Patient Complaints Affect Docs' Anxiety, Depression Levels

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Doctors who go through a complaint process or investigation by the General Medical Council (GMC) have an increased risk of exhibiting moderate to severe anxiety, depression, and thoughts of self harm, according to a study from Imperial College London.

The GMC regulates doctors in the United Kingdom and has the power to terminate or limit their right to practice medicine. In 2013, the GMC received 8,500 complaints about doctors, approximately 3,000 of which were investigated. Annually, about 80 doctors are suspended or lose their medical license in the United Kingdom.

The researchers surveyed 7,926 doctors in the United Kingdom. Those who recently had a complaint filed against them were twice as likely to exhibit symptoms of moderate to severe anxiety and twice as likely to have thoughts of self harm compared with those without complaints filed against them.

Among doctors who had their complaints escalated to the GMC, 26% reported moderate to severe depression, and 22% reported severe anxiety.

The complaints process can lead to the practice of defensive medicine in doctors who had undergone the process as well as their colleagues who witnessed it. Among both of these groups, 84% said they overprescribed medications, referred too many patients, or ordered unnecessary tests. Additionally, 46% said they were reluctant to treat complicated patients or perform risky procedures.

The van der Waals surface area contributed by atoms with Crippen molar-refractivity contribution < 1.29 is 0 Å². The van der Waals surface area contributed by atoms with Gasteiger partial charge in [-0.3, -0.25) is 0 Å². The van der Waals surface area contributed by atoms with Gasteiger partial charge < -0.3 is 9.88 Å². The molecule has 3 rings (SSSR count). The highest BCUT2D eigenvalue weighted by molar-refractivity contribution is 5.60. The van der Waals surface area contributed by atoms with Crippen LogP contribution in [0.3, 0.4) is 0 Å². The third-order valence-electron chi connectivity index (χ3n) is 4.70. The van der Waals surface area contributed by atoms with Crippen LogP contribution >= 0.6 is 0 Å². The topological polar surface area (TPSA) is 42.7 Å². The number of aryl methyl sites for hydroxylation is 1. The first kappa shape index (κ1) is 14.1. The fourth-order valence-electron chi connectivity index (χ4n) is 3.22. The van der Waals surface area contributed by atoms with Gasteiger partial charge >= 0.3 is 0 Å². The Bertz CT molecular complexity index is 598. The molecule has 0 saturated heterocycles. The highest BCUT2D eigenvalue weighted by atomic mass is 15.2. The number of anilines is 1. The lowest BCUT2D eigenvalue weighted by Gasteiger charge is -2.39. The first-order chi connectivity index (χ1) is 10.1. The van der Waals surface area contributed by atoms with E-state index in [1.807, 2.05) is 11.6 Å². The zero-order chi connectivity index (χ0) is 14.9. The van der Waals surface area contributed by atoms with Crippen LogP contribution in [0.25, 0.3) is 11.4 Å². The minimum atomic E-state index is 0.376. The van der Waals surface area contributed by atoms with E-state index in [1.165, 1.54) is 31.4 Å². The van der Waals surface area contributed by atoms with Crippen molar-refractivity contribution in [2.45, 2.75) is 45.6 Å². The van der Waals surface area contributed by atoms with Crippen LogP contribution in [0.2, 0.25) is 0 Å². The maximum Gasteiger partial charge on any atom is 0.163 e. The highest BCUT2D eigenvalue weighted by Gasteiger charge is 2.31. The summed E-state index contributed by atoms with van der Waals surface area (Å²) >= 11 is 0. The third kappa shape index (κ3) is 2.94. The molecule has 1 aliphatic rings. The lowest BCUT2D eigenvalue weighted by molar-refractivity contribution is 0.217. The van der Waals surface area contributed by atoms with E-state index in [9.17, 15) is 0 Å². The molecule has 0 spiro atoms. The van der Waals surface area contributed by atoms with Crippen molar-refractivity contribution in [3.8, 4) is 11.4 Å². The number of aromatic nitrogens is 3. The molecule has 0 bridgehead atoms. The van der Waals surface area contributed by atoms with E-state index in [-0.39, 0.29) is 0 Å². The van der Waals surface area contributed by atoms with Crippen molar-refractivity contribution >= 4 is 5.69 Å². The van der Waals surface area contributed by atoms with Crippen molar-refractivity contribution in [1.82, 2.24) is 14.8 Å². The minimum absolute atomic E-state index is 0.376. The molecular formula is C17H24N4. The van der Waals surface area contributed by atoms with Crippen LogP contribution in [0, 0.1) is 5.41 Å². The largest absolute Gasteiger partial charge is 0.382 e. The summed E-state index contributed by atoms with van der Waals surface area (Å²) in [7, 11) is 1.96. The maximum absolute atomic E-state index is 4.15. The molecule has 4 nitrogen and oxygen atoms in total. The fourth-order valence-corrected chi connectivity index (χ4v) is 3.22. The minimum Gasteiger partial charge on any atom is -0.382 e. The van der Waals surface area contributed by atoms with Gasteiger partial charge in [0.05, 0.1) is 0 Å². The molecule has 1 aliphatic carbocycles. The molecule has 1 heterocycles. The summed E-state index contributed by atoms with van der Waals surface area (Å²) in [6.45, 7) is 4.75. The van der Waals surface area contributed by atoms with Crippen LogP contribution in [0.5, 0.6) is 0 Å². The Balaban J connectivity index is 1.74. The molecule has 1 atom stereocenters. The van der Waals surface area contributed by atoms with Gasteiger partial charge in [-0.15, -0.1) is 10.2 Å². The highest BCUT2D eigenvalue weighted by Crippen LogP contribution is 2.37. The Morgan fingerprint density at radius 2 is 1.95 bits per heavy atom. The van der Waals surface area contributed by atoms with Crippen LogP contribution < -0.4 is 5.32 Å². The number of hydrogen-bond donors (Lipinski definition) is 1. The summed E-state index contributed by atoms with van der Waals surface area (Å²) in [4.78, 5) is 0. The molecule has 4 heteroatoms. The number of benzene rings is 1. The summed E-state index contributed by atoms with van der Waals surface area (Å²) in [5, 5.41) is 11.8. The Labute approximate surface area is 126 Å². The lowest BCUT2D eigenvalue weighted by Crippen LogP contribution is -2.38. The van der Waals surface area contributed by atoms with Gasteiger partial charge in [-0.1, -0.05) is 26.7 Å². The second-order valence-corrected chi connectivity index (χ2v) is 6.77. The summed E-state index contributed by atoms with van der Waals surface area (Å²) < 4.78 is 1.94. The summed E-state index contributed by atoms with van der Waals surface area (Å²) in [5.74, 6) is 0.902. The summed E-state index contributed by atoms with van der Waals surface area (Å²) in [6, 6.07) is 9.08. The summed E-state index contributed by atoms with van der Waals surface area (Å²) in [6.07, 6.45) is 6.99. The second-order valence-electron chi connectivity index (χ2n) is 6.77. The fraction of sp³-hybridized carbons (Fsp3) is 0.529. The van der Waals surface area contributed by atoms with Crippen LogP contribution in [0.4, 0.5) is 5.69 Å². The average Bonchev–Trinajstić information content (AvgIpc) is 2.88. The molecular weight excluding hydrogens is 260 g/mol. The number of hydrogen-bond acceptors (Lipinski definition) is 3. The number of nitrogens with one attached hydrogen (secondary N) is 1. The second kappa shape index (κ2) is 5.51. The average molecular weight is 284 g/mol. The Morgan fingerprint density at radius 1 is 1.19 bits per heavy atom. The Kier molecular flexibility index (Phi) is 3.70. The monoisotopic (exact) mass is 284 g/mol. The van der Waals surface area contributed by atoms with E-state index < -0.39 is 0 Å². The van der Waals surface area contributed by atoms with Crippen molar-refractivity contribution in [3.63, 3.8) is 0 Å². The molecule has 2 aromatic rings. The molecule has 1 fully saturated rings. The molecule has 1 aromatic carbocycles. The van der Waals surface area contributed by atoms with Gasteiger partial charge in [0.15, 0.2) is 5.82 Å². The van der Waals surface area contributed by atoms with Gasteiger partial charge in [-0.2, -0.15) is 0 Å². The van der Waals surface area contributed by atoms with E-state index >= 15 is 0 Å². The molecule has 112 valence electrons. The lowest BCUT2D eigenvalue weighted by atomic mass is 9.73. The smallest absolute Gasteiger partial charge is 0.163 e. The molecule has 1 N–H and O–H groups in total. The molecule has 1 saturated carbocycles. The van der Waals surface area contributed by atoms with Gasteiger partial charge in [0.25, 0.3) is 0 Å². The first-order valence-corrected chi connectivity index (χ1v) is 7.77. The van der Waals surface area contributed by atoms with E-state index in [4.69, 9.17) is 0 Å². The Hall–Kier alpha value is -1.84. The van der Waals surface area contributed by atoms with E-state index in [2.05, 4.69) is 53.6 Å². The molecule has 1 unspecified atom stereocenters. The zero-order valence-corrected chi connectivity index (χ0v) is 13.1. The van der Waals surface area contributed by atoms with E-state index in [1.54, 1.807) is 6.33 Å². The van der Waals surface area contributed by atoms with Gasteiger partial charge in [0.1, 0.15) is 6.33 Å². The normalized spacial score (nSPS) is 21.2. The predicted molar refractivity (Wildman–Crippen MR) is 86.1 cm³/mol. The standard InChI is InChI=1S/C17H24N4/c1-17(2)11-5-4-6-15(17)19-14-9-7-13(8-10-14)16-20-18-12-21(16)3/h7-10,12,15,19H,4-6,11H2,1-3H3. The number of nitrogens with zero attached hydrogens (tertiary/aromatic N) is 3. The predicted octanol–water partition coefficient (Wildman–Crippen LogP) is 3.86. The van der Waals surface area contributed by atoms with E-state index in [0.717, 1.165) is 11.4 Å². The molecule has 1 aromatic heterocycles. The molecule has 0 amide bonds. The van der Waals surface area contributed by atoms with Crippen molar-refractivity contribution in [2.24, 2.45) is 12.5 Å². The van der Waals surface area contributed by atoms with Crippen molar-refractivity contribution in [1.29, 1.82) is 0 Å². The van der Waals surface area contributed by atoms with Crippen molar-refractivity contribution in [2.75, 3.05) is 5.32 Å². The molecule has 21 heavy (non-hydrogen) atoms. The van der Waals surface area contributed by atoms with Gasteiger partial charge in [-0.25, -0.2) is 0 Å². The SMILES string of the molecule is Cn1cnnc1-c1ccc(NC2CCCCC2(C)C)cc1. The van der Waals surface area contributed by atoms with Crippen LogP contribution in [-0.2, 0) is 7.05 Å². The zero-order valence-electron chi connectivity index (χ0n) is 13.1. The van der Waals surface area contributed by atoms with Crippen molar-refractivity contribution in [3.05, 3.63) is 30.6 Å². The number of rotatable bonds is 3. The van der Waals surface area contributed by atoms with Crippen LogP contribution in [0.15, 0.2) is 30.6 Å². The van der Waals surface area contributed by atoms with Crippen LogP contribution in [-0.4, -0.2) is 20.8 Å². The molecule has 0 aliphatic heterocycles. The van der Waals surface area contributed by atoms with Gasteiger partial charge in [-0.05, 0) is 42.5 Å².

Noting the negative effects the complaints process has on both doctors and their patients, the researchers stress the need for a new system that eliminates these detrimental outcomes.

Patient Complaints Effect Docs' Anxiety, Depression Levels
New system needed to reduce negative effects on both doctors and patients

A recent study conducted at Imperial College London has revealed that doctors who go through a complaints process or an investigation by the General Medical Council (GMC) suffer from anxiety, depression, and even suicidal thoughts. Doctors who face complaints or even doctors who see colleagues in this situation undoubtedly change the way they treat their patients, and not for the better.

"Of course it's essential that when things go wrong, the reasons are properly investigated," Professor Tom Bourne, lead researcher from the Department of Surgery and Cancer at Imperial College London, said in a statement. "But this study suggests that the regulatory system we have in the UK has unintended consequences that are not just seriously damaging for doctors, but are also likely to lead to bad outcomes for patients. We think this needs to be looked at carefully by policy makers."

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